Political reforms in the Central Asian giant will impact not just the region but, more importantly, Russia and China.
At a time of geopolitical uncertainty across Eurasia, Kazakhstan is undergoing a political evolution. The country’s transition away from authoritarianism is a rather unique case of a former Soviet state trying to balance between the conflicting imperatives of maintaining continuity and meeting demands for change. The outcome of its democratization experiment will have profound implications for Central Asia, a region that for centuries has been isolated from the West. More important, Russia and China will both be affected by its evolution.
I had the opportunity to travel to Kazakhstan a few weeks ago as part of an independent observer mission to witness early parliamentary polls on March 19. It was my second trip to the country in four months, having been present for the Nov. 20 snap presidential vote. I could bore you with the minutiae of the electoral process, but I won’t; you can get those details from the ample coverage available in open sources. Instead, I want to share the broader impressions that I walked away with – which will hopefully shed light on the direction in which the country is headed and what this means for a region struggling to untether itself from former liege Russia while it tries to resist China’s advances.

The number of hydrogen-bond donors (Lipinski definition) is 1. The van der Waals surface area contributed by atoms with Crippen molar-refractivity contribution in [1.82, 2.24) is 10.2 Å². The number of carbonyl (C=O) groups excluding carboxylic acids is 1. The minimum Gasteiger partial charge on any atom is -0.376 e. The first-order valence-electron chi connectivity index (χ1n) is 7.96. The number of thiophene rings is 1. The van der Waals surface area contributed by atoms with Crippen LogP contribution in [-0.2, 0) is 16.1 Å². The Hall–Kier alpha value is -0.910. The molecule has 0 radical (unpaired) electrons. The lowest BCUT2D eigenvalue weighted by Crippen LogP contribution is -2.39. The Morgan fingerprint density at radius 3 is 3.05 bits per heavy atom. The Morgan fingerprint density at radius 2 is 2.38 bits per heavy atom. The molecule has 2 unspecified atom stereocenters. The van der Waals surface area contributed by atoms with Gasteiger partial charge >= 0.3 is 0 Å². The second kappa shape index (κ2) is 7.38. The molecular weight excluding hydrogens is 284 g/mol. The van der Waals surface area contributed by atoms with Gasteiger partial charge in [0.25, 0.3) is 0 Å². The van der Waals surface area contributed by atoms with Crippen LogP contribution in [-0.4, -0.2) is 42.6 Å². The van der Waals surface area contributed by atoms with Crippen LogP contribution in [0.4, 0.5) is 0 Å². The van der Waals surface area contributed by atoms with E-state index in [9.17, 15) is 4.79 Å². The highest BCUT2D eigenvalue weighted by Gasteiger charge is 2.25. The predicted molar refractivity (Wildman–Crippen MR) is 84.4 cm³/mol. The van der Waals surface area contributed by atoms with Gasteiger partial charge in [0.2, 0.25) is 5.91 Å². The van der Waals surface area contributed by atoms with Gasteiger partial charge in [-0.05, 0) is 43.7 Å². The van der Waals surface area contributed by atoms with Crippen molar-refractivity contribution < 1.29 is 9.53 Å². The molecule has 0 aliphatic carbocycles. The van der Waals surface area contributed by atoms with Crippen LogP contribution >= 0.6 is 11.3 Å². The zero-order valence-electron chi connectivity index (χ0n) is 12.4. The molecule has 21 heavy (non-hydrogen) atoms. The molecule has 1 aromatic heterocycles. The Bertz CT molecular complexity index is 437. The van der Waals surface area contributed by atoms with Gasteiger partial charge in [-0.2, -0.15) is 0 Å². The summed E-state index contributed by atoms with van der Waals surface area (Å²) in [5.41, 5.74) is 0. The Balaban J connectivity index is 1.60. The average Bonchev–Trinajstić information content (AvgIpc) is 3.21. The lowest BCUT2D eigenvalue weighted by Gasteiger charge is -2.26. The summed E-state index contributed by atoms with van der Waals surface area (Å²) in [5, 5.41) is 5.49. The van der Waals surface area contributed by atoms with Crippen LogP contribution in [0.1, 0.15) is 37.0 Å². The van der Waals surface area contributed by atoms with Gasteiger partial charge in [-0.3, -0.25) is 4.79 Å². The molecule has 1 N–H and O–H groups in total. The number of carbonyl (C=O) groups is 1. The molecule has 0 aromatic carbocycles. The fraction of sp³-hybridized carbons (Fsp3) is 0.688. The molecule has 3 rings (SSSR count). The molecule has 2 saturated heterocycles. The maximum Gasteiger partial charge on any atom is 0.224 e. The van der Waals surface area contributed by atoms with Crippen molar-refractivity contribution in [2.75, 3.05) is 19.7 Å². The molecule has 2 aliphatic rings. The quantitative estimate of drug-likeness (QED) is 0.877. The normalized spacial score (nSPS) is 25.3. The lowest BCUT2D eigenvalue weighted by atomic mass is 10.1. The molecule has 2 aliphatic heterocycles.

First, a few words about the elections themselves and the broader political context. The turnout (a little over 53 percent) was quite low. This was likely due to voter fatigue given that this was the fifth electoral exercise since 2019 and the average Kazakh voter hasn’t seen many changes in that time. More important than the turnout was that, for the first time, independent candidates were allowed to run for office and two new political parties competed in the election.
The ruling Amanat party retained its majority in the 98-seat Majlis (lower house). Its margin of victory, however, was much lower than it was just two years ago (53.9 percent of the vote compared with 71 percent in 2021). The newly formed Respublica party – representing medium and small businesses – won nearly 9 percent and came in third place. Amanat will now have to work with five parties as well as 29 lawmakers elected as independents in the legislature.
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